Now, Mr. Diyabanza, the spokesman for a Pan-African movement that seeks reparations for colonialism, slavery and cultural expropriation, is set to stand trial in Paris on Sept. 30. Along with the four associates from the Quai Branly action, he will face a charge of attempted theft, in a case that is also likely to put France on the stand for its colonial track record and for holding so much of sub-Saharan Africa’s cultural heritage — 90,000 or so objects — in its museums.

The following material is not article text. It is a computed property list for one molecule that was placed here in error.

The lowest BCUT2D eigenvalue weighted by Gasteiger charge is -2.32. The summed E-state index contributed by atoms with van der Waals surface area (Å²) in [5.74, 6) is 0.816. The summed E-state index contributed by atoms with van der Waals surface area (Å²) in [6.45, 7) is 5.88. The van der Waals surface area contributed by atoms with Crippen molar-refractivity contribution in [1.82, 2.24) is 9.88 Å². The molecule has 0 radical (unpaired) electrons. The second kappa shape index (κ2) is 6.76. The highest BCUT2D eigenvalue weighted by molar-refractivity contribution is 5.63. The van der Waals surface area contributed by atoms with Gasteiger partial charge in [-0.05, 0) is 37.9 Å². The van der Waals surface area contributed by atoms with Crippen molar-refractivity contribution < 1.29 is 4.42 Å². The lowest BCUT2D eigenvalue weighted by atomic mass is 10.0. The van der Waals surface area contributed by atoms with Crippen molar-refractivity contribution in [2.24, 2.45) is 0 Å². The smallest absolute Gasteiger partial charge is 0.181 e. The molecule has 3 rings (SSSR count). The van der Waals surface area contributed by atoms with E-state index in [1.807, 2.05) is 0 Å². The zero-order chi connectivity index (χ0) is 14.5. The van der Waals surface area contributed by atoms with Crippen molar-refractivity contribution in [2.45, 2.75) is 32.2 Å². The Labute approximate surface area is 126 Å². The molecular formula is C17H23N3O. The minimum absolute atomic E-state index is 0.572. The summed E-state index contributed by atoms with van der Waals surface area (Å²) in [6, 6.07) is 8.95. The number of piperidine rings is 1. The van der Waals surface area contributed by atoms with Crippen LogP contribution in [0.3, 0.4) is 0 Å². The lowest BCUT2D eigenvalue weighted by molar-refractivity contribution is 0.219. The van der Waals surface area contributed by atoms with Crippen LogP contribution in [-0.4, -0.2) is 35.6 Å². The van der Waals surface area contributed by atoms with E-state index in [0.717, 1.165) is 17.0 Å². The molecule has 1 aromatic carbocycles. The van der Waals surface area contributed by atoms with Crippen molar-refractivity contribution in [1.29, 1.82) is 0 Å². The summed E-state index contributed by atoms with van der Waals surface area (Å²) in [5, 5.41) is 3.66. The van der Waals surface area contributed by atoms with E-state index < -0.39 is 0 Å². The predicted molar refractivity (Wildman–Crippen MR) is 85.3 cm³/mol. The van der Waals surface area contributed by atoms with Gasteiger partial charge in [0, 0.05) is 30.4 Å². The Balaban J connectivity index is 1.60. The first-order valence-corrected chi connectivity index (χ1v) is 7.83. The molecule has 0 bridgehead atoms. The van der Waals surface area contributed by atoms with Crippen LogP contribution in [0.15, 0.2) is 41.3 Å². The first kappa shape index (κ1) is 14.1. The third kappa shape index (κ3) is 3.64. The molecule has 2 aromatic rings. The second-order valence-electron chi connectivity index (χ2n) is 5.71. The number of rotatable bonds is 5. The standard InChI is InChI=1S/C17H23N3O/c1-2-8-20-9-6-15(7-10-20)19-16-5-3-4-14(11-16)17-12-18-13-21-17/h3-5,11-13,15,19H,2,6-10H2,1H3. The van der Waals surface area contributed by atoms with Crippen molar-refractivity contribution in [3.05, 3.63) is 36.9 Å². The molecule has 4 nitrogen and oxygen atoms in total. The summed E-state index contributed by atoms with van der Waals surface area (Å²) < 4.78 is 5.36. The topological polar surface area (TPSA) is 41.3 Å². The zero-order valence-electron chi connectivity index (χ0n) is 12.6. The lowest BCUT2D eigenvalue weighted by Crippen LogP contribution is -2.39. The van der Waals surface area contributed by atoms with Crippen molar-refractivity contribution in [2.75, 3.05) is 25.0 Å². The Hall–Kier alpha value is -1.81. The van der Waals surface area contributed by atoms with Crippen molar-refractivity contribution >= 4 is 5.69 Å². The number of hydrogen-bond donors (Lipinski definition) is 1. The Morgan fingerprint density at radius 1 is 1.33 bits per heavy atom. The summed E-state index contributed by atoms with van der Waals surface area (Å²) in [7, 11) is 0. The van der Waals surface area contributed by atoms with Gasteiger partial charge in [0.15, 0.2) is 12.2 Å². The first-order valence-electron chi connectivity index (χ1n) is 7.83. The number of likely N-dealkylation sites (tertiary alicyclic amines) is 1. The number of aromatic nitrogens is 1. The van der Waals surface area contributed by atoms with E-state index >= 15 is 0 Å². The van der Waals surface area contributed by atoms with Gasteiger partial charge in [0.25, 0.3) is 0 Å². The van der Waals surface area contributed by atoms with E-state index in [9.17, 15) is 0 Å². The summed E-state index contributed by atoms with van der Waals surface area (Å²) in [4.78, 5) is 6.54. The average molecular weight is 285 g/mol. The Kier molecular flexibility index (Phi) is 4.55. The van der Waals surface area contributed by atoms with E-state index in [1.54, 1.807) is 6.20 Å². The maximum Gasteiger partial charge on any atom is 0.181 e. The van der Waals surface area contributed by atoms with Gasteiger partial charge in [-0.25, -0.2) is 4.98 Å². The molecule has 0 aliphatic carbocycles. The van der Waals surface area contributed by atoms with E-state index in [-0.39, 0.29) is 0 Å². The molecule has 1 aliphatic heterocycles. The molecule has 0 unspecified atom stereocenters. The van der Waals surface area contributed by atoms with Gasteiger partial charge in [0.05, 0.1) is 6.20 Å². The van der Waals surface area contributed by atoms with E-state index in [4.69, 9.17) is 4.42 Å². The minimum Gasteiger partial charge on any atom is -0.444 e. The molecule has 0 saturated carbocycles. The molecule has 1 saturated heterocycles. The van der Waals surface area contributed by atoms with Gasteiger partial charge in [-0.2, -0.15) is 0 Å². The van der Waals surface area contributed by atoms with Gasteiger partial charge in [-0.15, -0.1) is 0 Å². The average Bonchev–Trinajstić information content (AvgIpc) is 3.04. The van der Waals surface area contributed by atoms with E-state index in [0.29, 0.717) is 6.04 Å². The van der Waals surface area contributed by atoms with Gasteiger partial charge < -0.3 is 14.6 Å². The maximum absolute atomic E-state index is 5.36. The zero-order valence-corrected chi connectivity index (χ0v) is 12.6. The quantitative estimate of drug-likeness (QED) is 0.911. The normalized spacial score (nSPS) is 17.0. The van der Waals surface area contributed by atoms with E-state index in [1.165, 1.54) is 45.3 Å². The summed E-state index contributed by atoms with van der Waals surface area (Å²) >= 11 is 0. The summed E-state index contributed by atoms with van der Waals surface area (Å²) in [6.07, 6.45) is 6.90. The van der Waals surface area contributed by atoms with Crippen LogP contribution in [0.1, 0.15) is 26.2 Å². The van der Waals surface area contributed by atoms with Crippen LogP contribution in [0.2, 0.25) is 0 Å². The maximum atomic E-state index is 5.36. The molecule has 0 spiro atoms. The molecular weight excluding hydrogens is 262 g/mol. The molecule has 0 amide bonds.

To Protest Colonialism, He Takes Artifacts From Museums
Mwazulu Diyabanza will appear in a Paris court this month after he tried to make off with an African treasure he says was looted. France and its attitude to the colonial past will be on trial, too.